The Drug Policy Alliance (DPA), in an article by Malik Burnett, MD, Policy Manager at DPA, and Amanda Reiman, PhD, Manager of Marijuana Law and Policy at DPA, titled "Does Marijuana Use Cause Psychosis?," posted on the DPA website on Aug. 28, 2014:

“In regards to… cannabis use and the development of mental health problems, the best analogy for where the science is on this issue, is the chicken and egg question. Research in this area shows a correlation between cannabis use and psychosis. This means that the two situations are related, but it does not mean that one situation causes the other. We know that people who have symptoms of psychosis are more likely to use marijuana, but we don’t know which comes first, marijuana use or psychotic symptoms…

It is also important to note that the mental disorder of psychosis is extremely rare, with about 3 in every 100 people experiencing a psychotic episode in their lifetime. The onset of psychosis, or similar disease processes like schizophrenia, usually begin in an individual’s late teens to early twenties. This generally also happens to be around the same time when individuals have their first exposure to cannabis. The fact that these two time periods overlap is one of the reasons why it is so difficult to know which comes first.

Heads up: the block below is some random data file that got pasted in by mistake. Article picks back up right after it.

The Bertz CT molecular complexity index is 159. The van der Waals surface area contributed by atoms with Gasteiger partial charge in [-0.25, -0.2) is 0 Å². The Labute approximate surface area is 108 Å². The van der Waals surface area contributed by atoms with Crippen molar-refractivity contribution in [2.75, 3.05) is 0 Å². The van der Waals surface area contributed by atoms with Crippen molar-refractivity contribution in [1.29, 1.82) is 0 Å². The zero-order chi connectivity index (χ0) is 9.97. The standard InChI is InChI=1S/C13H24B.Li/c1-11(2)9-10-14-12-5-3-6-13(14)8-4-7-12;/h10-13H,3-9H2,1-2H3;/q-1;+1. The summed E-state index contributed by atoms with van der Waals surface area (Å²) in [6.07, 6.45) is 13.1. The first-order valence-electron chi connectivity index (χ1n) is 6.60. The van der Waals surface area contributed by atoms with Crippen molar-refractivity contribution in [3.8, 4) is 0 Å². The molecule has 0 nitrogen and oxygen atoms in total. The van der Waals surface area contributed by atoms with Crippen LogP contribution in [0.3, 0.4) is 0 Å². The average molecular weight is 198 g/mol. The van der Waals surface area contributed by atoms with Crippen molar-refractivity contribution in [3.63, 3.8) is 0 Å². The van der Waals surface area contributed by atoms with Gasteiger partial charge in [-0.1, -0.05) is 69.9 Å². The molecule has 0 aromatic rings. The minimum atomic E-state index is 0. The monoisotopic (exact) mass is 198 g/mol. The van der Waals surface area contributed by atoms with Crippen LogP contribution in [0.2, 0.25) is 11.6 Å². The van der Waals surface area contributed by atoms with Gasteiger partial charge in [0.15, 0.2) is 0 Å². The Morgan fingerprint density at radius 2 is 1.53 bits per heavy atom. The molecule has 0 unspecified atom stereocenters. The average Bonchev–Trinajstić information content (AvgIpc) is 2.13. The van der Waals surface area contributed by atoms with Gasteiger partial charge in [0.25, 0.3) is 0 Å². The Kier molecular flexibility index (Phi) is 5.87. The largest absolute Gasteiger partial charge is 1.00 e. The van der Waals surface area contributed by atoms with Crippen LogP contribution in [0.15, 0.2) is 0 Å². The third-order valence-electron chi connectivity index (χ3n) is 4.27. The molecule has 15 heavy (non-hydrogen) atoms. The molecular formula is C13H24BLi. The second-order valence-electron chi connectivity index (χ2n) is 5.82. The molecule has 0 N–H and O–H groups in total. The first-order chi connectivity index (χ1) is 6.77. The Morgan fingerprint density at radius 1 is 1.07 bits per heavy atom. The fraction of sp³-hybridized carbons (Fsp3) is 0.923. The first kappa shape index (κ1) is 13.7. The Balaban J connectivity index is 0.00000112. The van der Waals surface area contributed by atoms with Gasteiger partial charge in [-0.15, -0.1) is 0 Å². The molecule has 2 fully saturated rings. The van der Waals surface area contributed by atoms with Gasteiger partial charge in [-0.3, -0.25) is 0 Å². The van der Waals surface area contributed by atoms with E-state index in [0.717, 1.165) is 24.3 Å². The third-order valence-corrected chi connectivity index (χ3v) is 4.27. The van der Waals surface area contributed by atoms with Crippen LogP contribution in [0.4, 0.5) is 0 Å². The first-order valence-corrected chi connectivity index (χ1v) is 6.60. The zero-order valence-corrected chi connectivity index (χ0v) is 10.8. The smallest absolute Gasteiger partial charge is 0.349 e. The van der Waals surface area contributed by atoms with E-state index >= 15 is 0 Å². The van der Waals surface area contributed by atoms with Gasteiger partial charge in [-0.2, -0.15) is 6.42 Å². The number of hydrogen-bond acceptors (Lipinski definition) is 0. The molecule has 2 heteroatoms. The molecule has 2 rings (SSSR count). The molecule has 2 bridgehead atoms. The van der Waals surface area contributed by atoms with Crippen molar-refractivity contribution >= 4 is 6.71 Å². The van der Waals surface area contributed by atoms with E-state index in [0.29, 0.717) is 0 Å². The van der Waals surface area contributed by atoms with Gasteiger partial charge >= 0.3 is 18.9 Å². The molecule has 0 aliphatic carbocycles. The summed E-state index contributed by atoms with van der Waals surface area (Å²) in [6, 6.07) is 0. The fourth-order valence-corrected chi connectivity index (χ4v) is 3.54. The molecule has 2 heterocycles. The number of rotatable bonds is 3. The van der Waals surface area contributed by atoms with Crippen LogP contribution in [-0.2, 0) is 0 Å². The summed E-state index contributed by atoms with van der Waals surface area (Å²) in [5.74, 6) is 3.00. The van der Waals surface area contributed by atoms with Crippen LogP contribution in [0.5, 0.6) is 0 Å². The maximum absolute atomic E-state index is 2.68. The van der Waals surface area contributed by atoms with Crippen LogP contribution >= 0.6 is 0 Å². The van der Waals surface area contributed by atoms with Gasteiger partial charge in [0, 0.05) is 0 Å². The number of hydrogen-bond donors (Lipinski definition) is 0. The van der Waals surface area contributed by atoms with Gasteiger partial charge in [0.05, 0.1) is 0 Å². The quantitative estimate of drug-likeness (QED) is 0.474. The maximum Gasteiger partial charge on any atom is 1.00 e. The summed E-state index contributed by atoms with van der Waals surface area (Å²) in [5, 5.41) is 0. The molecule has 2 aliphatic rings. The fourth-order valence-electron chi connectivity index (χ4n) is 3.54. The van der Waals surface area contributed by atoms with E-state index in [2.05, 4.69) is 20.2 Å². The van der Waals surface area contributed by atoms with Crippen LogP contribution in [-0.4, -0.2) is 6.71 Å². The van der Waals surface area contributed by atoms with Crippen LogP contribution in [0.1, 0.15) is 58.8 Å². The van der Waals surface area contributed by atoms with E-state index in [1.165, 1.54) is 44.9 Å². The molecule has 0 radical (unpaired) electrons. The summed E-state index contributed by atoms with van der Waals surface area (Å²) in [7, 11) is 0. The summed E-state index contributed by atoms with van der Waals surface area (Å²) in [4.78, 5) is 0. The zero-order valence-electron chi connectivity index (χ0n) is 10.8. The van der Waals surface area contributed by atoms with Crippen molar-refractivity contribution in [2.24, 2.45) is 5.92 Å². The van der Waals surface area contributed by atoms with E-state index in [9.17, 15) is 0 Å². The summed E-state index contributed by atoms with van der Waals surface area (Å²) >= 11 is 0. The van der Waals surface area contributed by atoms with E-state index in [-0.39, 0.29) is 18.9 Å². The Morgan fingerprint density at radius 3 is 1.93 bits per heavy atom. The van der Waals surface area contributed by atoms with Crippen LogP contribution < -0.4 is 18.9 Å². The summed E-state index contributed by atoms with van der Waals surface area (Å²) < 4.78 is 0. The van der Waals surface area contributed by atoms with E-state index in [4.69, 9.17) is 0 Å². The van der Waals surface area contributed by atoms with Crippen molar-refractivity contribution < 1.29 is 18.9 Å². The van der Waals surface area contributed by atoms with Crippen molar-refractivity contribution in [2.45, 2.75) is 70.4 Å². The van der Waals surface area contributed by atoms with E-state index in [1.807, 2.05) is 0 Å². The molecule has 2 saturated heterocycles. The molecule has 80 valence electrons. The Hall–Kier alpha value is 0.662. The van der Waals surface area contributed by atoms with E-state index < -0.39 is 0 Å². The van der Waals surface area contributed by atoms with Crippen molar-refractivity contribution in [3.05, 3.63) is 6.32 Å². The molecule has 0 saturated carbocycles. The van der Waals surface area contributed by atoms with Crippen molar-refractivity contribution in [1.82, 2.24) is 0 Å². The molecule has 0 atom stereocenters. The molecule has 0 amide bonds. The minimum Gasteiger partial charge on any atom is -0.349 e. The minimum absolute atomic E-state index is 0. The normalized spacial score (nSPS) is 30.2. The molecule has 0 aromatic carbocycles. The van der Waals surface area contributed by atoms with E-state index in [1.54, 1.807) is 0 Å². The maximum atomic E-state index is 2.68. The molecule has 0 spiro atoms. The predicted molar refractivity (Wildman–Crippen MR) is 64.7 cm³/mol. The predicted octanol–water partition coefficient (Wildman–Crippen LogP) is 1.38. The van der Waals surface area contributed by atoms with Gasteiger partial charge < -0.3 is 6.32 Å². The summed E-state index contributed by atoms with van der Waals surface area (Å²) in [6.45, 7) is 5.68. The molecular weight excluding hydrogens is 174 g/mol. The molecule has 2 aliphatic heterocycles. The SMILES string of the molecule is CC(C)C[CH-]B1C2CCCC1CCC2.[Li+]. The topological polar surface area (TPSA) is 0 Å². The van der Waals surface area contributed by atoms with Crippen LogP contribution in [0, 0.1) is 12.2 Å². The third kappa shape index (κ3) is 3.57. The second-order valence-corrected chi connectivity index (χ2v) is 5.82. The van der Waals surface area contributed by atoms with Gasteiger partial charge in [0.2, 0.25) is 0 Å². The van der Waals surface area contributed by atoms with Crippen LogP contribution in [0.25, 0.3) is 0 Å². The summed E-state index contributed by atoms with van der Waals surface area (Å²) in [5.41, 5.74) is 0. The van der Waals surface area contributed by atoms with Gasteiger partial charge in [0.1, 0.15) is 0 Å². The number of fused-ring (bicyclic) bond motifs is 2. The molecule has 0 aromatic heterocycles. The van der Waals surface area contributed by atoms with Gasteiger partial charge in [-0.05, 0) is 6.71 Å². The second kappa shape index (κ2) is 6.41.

There are several theories that attempt to explain the relationship between cannabis use and mental illness…:

  • The vulnerability theory: stating that cannabis use leads to the development of psychosis in people who have a family history of psychotic episodes.
  • The contributing cause theory: stating that cannabis use is one of many factors which leads to the development of psychosis.
  • The self-medication theory: stating that individuals who have psychotic experiences, use cannabis to self-medicate in advance of being formally diagnosed with a psychotic disorder.

Overall, the body of scientific literature has not been able to provide a definitive answer as to whether cannabis use causes psychosis. Compelling arguments and data have been provided to suggest that those with a predisposition for mental illness can exacerbate those symptoms by using cannabis, however some fundamental questions remain. Namely, if there is a direct link between cannabis use and psychosis, it should follow that the number of diagnoses of psychosis should rise with the increasing prevalence of cannabis use in society. This phenomenon has not been established.”

Aug. 28, 2014